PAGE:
Buy Nothing Day
Buy Nothing Day is an day of protest that was founded in Canada in 1992 where people are asked to purchase no goods as a way to attempt to increase awareness of excessive consumerism and its environmental and ethical consequences. Over the last 22 years it has been held annually in many nations and activist groups are continuing to try to convince more and more countries to pledge their participate. A Buy Nothing Day, although based in good motives, is extreme and should not be established in the United States because it may hurt the economy, and it is an ineffective way to promote anti-consumerist ideas.
Asking American consumers to boycott all goods for a day could have negative effects on the country’s economy in many ways. Consumer spending almost single handedly carries the economy and makes up almost 70% of the gross domestic product. Not only does a Buy Nothing Day day have the potential to lower the GDP, but it would also cause instability in an already fragile economy that is still recovering from a recession. On a more personal level, a Buy Nothing day could seriously affect small businesses that depend on daily sales much more than large companies and workers in sales positions. If stores knew that they would not see many customers on a Buy Nothing Day, they may ask many workers to stay home which could be harmful to people who depend on work every day to pay for their living expenses. Even if a person was luck enough to still be called into work, many salespersons are paid low, basic wages and then paid commission for the number of sales they make that day to make up for the low base earning. If no one comes into the store to buy goods that means the commission they would have earned is not available.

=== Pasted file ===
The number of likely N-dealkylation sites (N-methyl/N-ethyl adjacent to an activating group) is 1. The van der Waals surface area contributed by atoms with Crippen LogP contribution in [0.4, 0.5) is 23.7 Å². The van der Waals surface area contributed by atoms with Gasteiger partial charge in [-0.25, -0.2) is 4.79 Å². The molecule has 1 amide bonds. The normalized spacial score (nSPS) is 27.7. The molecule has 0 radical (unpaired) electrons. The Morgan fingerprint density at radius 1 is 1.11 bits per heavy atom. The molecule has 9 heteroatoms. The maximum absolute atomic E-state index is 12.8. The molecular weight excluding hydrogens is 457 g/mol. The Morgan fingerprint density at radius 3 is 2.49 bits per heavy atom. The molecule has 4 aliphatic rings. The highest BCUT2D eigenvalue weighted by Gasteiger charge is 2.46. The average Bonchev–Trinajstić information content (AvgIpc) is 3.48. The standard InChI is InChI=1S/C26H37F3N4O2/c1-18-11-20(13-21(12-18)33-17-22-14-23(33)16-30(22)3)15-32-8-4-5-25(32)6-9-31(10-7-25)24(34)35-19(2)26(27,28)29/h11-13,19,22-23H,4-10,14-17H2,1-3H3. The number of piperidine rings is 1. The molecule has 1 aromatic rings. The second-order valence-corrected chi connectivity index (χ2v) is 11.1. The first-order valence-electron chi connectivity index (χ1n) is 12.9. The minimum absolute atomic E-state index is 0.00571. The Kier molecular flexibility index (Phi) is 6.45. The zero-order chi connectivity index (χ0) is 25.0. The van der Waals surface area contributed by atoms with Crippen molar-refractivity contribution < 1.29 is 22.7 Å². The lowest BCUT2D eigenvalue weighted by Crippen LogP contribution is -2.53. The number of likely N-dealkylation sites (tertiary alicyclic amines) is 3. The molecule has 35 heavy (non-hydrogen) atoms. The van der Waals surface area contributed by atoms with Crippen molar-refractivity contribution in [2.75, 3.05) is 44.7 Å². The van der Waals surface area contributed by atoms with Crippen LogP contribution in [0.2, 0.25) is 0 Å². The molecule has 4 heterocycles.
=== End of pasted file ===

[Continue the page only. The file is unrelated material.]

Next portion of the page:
In addition to negatively effecting the economy, a Buy Nothing Day is simply an ineffective strategy to promote anti-consumerist ideals. Asking consumers to completely abstain from purchasing goods is extreme and will likely not...
Please join StudyMode to read the full document